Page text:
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Snapchat, Huxley and Orwell

I’ve been struggling to articulate for a while why I find Snapchat unsettling. The crude and narrow observation is that while I’ve received a couple of delightful, clever snaps, I’m bemused by the inanity of the bulk of the snaps I get from otherwise sharp peers – that the medium seems somehow to make infants of them. I’ve often surmised that mediation by Snapchat would quickly make a Nobel laureate insufferable. The broader, and more sophisticated perhaps, assessment is this: Snapchat awakes in me both Huxleyan and Orwellian anxieties.

Huxley deals a lot with man’s “infinite appetite for distraction”, and extending from it, an economy of attention ruled by the inane, that nurtures an unreflective culture and allows power and privilege to operate unchallenged. I’m afraid that Snapchat, in its ephemerality and because of its structural limitations – character limit, no linking off to content, no forwarding, among others  – demands, or at least suggests as primary, vacuousness on a whole other level than media like Facebook or Twitter.

Snapchat suggests that we should share things not worth keeping, and while that informality represents interesting possibilities, including potential for departure in a way from Facebook-age identity curation, and a move towards lower-commitment, unfiltered engagement with intimate circles (closer to an in-person dynamic, some would argue), it also has a much darker possibility set.

Arguably, you can convey a lot with an image or short video and very few words, but if something like Snapchat becomes a core communication medium the incidental benefits of Facebook and Twitter – that people actually surface and converse around things of substance sometimes – will be lost due to limitations of the same.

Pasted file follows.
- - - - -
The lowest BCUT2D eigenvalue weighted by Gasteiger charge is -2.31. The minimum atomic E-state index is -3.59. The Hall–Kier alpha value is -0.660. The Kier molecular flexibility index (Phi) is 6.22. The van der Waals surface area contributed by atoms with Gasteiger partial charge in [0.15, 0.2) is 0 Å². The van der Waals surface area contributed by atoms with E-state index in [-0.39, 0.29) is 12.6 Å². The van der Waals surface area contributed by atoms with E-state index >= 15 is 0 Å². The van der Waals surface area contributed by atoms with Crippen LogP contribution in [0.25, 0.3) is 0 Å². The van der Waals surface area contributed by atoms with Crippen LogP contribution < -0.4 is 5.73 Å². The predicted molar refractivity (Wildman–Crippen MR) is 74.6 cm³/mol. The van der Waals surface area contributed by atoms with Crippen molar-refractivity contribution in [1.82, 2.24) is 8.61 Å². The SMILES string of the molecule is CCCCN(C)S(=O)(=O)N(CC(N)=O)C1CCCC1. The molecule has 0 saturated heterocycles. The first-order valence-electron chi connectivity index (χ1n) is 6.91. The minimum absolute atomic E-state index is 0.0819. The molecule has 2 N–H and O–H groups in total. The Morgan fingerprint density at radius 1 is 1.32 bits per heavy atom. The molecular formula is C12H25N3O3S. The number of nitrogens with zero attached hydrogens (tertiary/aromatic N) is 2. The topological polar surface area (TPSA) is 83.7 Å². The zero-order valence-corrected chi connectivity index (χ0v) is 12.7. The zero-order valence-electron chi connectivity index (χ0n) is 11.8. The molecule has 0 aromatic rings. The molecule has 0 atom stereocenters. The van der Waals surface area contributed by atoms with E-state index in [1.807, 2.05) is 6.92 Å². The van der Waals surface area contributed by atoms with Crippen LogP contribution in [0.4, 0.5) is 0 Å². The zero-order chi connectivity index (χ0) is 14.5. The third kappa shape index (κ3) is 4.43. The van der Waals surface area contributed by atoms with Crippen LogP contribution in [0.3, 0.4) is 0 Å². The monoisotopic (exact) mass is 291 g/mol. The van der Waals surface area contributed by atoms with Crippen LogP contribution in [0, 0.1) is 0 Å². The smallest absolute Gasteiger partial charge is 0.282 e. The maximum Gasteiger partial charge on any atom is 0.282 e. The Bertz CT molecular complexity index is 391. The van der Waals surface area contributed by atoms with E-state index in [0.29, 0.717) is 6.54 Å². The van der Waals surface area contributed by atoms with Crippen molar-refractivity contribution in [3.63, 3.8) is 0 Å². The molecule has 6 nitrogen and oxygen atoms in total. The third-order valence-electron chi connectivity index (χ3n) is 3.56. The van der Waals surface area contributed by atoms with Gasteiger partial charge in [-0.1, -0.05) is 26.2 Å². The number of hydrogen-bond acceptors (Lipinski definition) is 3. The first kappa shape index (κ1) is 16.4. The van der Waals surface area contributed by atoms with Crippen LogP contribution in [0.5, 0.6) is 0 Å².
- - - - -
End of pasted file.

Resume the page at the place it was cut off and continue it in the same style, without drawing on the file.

If a world mediated by Facebook or Twitter is 80% fluff, a world mediated by Snapchat is 99%.

At the same time, there is the belief by many Snapchat users, encouraged by the company itself, in the impermanence and thus confidentiality  of communication, and a safety and liberty that extends from that. That implicit promise doesn’t quite square with the technical reality of the medium, such that it isn’t even a good tool for organizing and messaging dissent. Quite the opposite, it’s perfect for surveillance (in an Orwellian vein, if you will).

Snapchat is evolving of course, and I’m curious to see if it continues to fail at being a medium with incidental benefits, and whether it otherwise contributes to a reduced quality of discourse.

Digital Camera + Facebook + Alcohol = Augmented Reality

On Saturday I spent a delightful evening at Stanford's Senior Formal – it was a pretty spectacular affair. I didn’t bother to bring my camera because I can always rely on every young lady at the party having one – you've seen it: cute, pink, canon

As I eagerly wait for the photos to post to Facebook, some musings I've had at the intersection of FB, digital photography and college culture (read as alcohol) are beginning to crystalize.